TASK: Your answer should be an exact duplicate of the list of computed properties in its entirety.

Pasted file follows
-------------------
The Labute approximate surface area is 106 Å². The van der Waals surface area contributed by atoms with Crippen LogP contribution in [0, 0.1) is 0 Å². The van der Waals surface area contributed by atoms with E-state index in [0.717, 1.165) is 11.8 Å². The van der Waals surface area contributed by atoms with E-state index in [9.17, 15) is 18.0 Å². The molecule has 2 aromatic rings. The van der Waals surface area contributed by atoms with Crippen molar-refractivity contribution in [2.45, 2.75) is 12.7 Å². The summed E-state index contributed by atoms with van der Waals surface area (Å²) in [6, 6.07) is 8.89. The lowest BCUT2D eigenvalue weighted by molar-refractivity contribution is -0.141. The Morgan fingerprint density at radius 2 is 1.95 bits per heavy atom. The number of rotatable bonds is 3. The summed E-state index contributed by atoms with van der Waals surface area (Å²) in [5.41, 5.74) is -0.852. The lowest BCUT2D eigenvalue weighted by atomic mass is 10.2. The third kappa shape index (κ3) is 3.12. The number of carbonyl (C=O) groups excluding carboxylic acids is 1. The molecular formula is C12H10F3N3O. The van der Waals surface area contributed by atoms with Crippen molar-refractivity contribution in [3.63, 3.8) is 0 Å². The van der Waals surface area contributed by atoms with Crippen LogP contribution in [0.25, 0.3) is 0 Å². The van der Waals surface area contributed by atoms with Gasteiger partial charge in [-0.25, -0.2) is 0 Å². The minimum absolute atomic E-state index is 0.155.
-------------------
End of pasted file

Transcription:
The Labute approximate surface area is 106 Å². The van der Waals surface area contributed by atoms with Crippen LogP contribution in [0, 0.1) is 0 Å². The van der Waals surface area contributed by atoms with E-state index in [0.717, 1.165) is 11.8 Å². The van der Waals surface area contributed by atoms with E-state index in [9.17, 15) is 18.0 Å². The molecule has 2 aromatic rings. The van der Waals surface area contributed by atoms with Crippen molar-refractivity contribution in [2.45, 2.75) is 12.7 Å². The summed E-state index contributed by atoms with van der Waals surface area (Å²) in [6, 6.07) is 8.89. The lowest BCUT2D eigenvalue weighted by molar-refractivity contribution is -0.141. The Morgan fingerprint density at radius 2 is 1.95 bits per heavy atom. The number of rotatable bonds is 3. The summed E-state index contributed by atoms with van der Waals surface area (Å²) in [5.41, 5.74) is -0.852. The lowest BCUT2D eigenvalue weighted by atomic mass is 10.2. The third kappa shape index (κ3) is 3.12. The number of carbonyl (C=O) groups excluding carboxylic acids is 1. The molecular formula is C12H10F3N3O. The van der Waals surface area contributed by atoms with Crippen molar-refractivity contribution in [3.63, 3.8) is 0 Å². The van der Waals surface area contributed by atoms with Crippen LogP contribution in [0.25, 0.3) is 0 Å². The van der Waals surface area contributed by atoms with Gasteiger partial charge in [-0.25, -0.2) is 0 Å². The minimum absolute atomic E-state index is 0.155.